BENGHAZI, Libya (Reuters) – Libya’s new rulers declared the country freed from Muammar Gaddafi’s 42 years of one-man rule Sunday, saying the “Pharaoh of the times” was in history’s garbage bin and a future of democracy and reconciliation beckoned.
As thousands gathered in Benghazi to hear authorities announce “liberation,” Gaddafi’s rotting body remained unburied and on show in Misrata, a situation that may vex some Muslims for whom rapid burial of the dead is a religious duty.
BENGHAZI, Libya, Oct 23 (Reuters) – Libya’s new rulers
declared the country freed from Muammar Gaddafi’s 42 years of
one-man rule on Sunday, saying the “Pharaoh of the times” was
now in history’s garbage bin and a future of democracy and
postwar reconciliation beckoned.
But as thousands gathered in the second city Benghazi to
hear authorities announce “liberation”, Gaddafi’s rotting body
remained unburied and on show to locals wearing masks against
the stench in a cold store in Misrata, a situation that may vex
some Muslims for whom rapid burial of the dead is a duty.
BENGHAZI, Libya, Oct 23 (Reuters) – Libya declared its
liberation on Sunday after 42 years of one-man rule by Muammar
Gaddafi came to an end with his capture and death last week,
setting the North African state on course for a transition
“Raise your head high, you are a free Libyan,” the vice
chairman of the interim National Transitional Council, Abdul
Hafiz Ghoga, told a tens of thousands of cheering and
flag-waving Libyans in the eastern city of Benghazi.
BENGHAZI (Reuters) – Nothing in the world could stop Abdallah Idris from missing a ceremony to declare Libya’s liberation from four decades of Muammar Gaddafi’s rule in the eastern city of Benghazi on Sunday.
Eager to join an event authorities say could draw a million people to the birthplace of the Libyan uprising, the 30-year-old prosecutor convinced officials to let him and his two nieces board a jarring military flight from the capital Tripoli.
BENGHAZI, Libya (Reuters) – Racing to fill a power vacuum, Libya is to declare a war against Muammar Gaddafi’s one-man rule over on Sunday and start building the multiparty democracy he once derided as being for “donkeys”.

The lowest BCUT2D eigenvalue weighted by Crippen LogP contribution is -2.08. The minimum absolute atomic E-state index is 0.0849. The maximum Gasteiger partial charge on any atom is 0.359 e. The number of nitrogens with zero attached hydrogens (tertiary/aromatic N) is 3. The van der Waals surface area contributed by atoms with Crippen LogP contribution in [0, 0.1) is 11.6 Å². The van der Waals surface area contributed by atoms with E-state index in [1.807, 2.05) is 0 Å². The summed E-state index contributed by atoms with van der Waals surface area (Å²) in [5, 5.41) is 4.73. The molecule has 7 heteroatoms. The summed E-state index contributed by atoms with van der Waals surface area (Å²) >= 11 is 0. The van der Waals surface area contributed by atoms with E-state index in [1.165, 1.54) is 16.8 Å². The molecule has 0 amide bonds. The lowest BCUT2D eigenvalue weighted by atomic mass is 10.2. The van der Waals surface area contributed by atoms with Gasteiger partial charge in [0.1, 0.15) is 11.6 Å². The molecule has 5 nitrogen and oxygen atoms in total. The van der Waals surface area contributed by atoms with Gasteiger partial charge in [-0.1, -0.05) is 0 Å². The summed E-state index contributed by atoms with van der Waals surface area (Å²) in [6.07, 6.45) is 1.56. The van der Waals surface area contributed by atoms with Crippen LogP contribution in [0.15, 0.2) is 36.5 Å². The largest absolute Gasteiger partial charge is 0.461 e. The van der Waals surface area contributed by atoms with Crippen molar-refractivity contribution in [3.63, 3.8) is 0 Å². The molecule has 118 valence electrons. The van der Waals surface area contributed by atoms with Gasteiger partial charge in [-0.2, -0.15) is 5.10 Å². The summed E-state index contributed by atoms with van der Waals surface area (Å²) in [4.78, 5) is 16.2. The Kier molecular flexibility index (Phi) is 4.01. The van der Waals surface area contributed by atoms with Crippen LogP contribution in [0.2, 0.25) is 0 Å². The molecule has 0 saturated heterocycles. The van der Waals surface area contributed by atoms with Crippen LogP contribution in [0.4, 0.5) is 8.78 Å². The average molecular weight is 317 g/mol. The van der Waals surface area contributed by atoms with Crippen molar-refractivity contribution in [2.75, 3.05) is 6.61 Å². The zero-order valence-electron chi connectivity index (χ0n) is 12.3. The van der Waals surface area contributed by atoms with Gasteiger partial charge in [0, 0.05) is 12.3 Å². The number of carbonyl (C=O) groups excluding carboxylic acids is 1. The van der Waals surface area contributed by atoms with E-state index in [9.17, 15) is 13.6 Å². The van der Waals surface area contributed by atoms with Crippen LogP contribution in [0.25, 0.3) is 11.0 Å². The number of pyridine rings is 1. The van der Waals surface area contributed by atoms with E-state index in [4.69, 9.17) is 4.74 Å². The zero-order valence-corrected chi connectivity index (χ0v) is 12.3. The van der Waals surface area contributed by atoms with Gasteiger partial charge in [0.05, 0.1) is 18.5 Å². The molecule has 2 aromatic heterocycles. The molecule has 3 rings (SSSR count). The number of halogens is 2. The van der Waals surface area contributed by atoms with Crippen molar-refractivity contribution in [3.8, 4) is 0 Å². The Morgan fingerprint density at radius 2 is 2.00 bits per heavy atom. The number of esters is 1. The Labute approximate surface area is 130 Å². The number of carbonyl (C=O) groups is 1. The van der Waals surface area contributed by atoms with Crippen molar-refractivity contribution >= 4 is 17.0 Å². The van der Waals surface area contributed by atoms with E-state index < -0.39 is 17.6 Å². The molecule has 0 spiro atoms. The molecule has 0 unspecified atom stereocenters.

Tens of thousands of people who before this year’s uprising had known nothing but Gaddafi’s all-powerful police state are due to pack a square in the second city Benghazi to hear interim government leader Mustafa Abdel Jalil announce the “liberation” of Libya.
BENGHAZI, Libya (Reuters) – Libya is to declare its bitter eight-month civil war against Muammar Gaddafi’s 42 years of eccentric one-man rule over Sunday and embark on building a democracy with the country’s first free elections next year.
Tens of thousands are expected to pack into the central square in the second city Benghazi, the cradle of the uprising against Gaddafi, to witness interim government leader Mustafa Abdel Jalil announce the “liberation” of Libya.
TRIPOLI (Reuters) – For Al-Jilani Shiha, the death of Muammar Gaddafi marks an end to dictatorship and the start of democracy and freedom that many Libyans dreamed of for four decades.
“We are free, that is what matters,” 55-year-old Shiha said.
“We are not thinking about what or who comes next. The important thing is that the cruel inhuman leader called Gaddafi is gone,” he said, raising his hands up toward the sky and shouting “Thank God.”
MAHALLA EL-KUBRA, Egypt (Reuters) – Like many Egyptians, textile factory worker Magdi el-Aleemy expected the uprising that toppled Hosni Mubarak to change his life. It did, but not for the better.
The firm where he worked for 10 years, like so many other businesses in Egypt, was pummeled when the economy nosedived as investors fled and orders dried up. Aleemy lost his job.
CAIRO/DUBAI, Oct 3 (Reuters) – Egypt’s bourse fell on Monday
after a sale of treasury bills drew funds and Dubai’s index
made its largest one-day drop in eight weeks as losses
on global markets spooked regional investors.
Cairo’s main index fell 2.8 percent as treasury
bills drew investor funds out of equities.
DUBAI/CAIRO, Sept 28 (Reuters) – Middle East stock markets
were hit early this week by a fall in oil prices and concern
about a slump in the global economy, but many investors continue
to think the Gulf region will escape the worst of the slowdown,
limiting downside for markets.
“If between now and Q4, it becomes clear that the global
economy is slowing down and problems in Europe and the U.S. are
not resolved, chances are that prices will continue to see
downward pressure,” said Haissam Arabi, chief executive and fund
manager at Gulfmena Investments in Dubai. “Ultimately demand for
oil will slow down and prices will catch up.”